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AB-2817 Office of Health Care Quality and Affordability.(2019-2020)

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Date Published: 03/02/2020 09:00 PM
AB2817:v98#DOCUMENT

Amended  IN  Assembly  March 02, 2020

CALIFORNIA LEGISLATURE— 2019–2020 REGULAR SESSION

Assembly Bill
No. 2817


Introduced by Assembly Member Wood

February 20, 2020


An act to add Division 117 (commencing with Section 150300) 121 (commencing with Section 152000) to the Health and Safety Code, relating to the Office of Health Care Quality and Affordability.


LEGISLATIVE COUNSEL'S DIGEST


AB 2817, as amended, Wood. Office of Health Care Quality and Affordability.
Existing federal law, the Patient Protection and Affordable Care Act (PPACA), enacts various health care market reforms. Existing state law creates the California Health Benefit Exchange (Exchange), also known as Covered California, to facilitate the enrollment of qualified individuals and qualified small employers in qualified health plans as required under PPACA. Until January 1, 2023, existing law requires the Exchange to administer a program to provide health care coverage financial assistance to California residents with household incomes at or below 600% of the federal poverty level.
This bill would create the Office of Health Care Quality and Affordability to improve the affordability of private health care coverage. The bill would require the office to, among other things, create strategies to address cost trends by region and develop measures of affordability for consumers and other purchasers of private health care coverage. to analyze the health care market for cost trends and drivers of spending, develop data-informed policies for lowering health care costs, and create a strategy to control health care costs. The bill would require the office to be governed by a board with specified membership, and would require the board to hire an executive director to organize, administer, and manage the operations of the office. The bill would require health care entities to report specified data to the board, which the board would be required to keep confidential. Based on that data, the bill would require the board to annually establish statewide health care cost growth targets beginning in the 2022 calendar year and sector-based health care cost growth targets beginning in the 2023 calendar year.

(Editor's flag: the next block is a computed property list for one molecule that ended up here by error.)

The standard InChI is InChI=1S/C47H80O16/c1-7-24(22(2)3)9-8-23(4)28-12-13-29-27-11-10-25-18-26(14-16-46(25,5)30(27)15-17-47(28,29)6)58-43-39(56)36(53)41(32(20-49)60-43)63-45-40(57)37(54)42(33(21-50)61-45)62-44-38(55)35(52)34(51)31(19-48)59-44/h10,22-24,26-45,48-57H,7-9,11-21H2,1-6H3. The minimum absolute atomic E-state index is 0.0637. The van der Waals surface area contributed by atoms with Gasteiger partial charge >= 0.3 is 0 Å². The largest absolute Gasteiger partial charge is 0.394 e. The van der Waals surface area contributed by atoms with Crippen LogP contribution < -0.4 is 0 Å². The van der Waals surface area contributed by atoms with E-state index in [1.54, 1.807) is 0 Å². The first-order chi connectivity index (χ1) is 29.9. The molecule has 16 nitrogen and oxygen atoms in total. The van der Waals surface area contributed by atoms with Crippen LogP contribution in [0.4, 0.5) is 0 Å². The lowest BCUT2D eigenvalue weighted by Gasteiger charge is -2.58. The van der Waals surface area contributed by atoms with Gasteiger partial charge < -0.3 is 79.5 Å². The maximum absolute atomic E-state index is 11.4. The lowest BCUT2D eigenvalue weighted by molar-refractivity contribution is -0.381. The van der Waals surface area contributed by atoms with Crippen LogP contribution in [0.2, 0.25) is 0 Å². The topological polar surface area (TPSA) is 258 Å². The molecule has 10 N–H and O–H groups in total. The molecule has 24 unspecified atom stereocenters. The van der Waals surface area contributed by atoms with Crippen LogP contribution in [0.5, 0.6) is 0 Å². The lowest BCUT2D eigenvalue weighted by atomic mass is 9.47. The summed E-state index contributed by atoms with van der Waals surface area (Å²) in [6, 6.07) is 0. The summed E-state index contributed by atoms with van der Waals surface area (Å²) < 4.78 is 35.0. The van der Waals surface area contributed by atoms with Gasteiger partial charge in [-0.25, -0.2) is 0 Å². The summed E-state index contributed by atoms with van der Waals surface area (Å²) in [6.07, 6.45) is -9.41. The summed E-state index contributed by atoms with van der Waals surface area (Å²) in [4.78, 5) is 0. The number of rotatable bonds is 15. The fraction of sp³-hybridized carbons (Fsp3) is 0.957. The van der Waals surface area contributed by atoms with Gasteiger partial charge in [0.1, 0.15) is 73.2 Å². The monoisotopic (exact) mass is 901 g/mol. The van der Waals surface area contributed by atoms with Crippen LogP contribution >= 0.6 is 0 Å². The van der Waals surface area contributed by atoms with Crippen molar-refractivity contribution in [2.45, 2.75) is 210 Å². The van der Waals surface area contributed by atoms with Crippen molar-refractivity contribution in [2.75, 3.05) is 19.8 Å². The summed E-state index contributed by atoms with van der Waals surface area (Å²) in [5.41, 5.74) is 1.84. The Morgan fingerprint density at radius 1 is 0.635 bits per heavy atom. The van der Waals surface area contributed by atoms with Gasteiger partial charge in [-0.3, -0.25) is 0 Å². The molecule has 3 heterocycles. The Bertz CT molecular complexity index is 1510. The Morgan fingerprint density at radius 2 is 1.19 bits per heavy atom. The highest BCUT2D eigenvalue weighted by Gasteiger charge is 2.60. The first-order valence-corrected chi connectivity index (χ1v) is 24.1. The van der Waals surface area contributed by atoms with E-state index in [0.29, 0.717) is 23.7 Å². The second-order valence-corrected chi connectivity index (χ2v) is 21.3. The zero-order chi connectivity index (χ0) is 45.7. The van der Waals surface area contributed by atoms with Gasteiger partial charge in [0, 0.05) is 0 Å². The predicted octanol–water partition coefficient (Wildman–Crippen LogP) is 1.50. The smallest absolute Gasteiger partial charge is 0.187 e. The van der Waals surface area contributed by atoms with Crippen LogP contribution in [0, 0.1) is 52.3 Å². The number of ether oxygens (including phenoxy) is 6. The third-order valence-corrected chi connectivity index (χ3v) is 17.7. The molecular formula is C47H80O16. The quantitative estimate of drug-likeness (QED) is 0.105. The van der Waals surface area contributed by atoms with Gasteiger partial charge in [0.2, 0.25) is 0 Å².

This bill would require health care entities to comply with the above-described health care cost growth targets and would authorize the board to assess civil penalties for violations of the health care cost growth targets. The bill would establish the Health Care Quality and Affordability Fund, within the State Treasury, into which civil penalties would be deposited. Upon appropriation by the Legislature, the bill would require moneys in the fund to be expended by the board in a manner that prioritizes the return of the moneys to consumers and payers.
Existing constitutional provisions require that a statute that limits the right of access to the meetings of public bodies or the writings of public officials and agencies be adopted with findings demonstrating the interest protected by the limitation and the need for protecting that interest.
This bill would make legislative findings to that effect.
Vote: MAJORITY   Appropriation: NO   Fiscal Committee: YES   Local Program: NO  

The people of the State of California do enact as follows:


SECTION 1.

 Division 121 (commencing with Section 152000) is added to the Health and Safety Code, to read:

DIVISION 121. Office of Health Care Quality and Affordability

152000.
 This division shall be known as the California Health Care Quality and Affordability Act.

152001.
 As used in this division:
(a) “Board” means the Office of Health Care Quality and Affordability Board established by Section 152004.
(b) “Executive director” means the executive director of the Office of Health Care Quality and Affordability.
(c) “Fund” means the Health Care Quality and Affordability Fund established by Section 152014.
(d) “Health care cost growth” means the annual percentage change in total health care expenditures in the state.
(e) “Health care cost growth target” means the target percentage for health care cost growth, whether negative or positive.
(f) “Health care entity” means a payer or a provider.
(g) “Material change” means any change in ownership, operations, or governance for health care entities, occurring through mergers, acquisitions, or corporate affiliations, including conversions, involving physician organizations, hospitals, health systems, health clinics, health care service plans, health insurers, and pharmacy benefit managers.
(h) “Net cost of health coverage” means the costs associated with the administration of health coverage, and is defined as the difference between premiums received by a payer and the expenditures for covered benefits from both public and private sources.
(i) “Office” means the Office of Health Care Quality and Affordability, established by Section 152003.
(j) “Payer” means a public or private entity, other than an individual, that pays or reimburses for any part of the cost for the provision of health care, including a health care service plan, a specialized health care service plan, an insurer licensed to provide health insurance, as defined in Section 106 of the Insurance Code, a self-insured employer subject to Section 1349.2, and a health entity contracted pursuant to Section 14087.3 of the Welfare and Institutions Code.